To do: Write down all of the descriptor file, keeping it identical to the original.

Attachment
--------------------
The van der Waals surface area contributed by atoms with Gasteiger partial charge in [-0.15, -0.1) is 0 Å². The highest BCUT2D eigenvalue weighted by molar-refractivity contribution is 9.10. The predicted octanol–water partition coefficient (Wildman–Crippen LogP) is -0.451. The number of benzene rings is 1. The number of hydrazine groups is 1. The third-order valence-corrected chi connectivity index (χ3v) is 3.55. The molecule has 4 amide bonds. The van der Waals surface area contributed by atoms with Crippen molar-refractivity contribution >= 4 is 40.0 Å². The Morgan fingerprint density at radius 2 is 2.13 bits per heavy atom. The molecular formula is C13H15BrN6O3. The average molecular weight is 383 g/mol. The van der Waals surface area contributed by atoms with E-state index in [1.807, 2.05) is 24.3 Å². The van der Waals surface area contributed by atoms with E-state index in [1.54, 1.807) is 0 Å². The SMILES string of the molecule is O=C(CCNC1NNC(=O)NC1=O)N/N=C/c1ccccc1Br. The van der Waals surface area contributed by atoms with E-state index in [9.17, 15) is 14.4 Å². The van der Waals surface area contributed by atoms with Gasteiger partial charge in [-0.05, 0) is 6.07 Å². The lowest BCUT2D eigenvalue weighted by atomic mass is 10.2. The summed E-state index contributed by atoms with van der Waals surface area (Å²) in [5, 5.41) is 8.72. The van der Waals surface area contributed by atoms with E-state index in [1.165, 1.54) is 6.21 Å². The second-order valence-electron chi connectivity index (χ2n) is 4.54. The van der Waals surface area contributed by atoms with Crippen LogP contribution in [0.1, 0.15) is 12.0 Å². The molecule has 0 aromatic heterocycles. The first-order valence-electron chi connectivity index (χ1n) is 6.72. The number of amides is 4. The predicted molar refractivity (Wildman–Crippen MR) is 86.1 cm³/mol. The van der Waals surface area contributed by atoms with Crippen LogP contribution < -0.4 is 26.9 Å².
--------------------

The van der Waals surface area contributed by atoms with Gasteiger partial charge in [-0.15, -0.1) is 0 Å². The highest BCUT2D eigenvalue weighted by molar-refractivity contribution is 9.10. The predicted octanol–water partition coefficient (Wildman–Crippen LogP) is -0.451. The number of benzene rings is 1. The number of hydrazine groups is 1. The third-order valence-corrected chi connectivity index (χ3v) is 3.55. The molecule has 4 amide bonds. The van der Waals surface area contributed by atoms with Crippen molar-refractivity contribution >= 4 is 40.0 Å². The Morgan fingerprint density at radius 2 is 2.13 bits per heavy atom. The molecular formula is C13H15BrN6O3. The average molecular weight is 383 g/mol. The van der Waals surface area contributed by atoms with E-state index in [1.807, 2.05) is 24.3 Å². The van der Waals surface area contributed by atoms with E-state index in [1.54, 1.807) is 0 Å². The SMILES string of the molecule is O=C(CCNC1NNC(=O)NC1=O)N/N=C/c1ccccc1Br. The van der Waals surface area contributed by atoms with E-state index in [9.17, 15) is 14.4 Å². The van der Waals surface area contributed by atoms with Gasteiger partial charge in [-0.05, 0) is 6.07 Å². The lowest BCUT2D eigenvalue weighted by atomic mass is 10.2. The summed E-state index contributed by atoms with van der Waals surface area (Å²) in [5, 5.41) is 8.72. The van der Waals surface area contributed by atoms with E-state index in [1.165, 1.54) is 6.21 Å². The second-order valence-electron chi connectivity index (χ2n) is 4.54. The van der Waals surface area contributed by atoms with Crippen LogP contribution in [0.1, 0.15) is 12.0 Å². The molecule has 0 aromatic heterocycles. The first-order valence-electron chi connectivity index (χ1n) is 6.72. The number of amides is 4. The predicted molar refractivity (Wildman–Crippen MR) is 86.1 cm³/mol. The van der Waals surface area contributed by atoms with Crippen LogP contribution < -0.4 is 26.9 Å².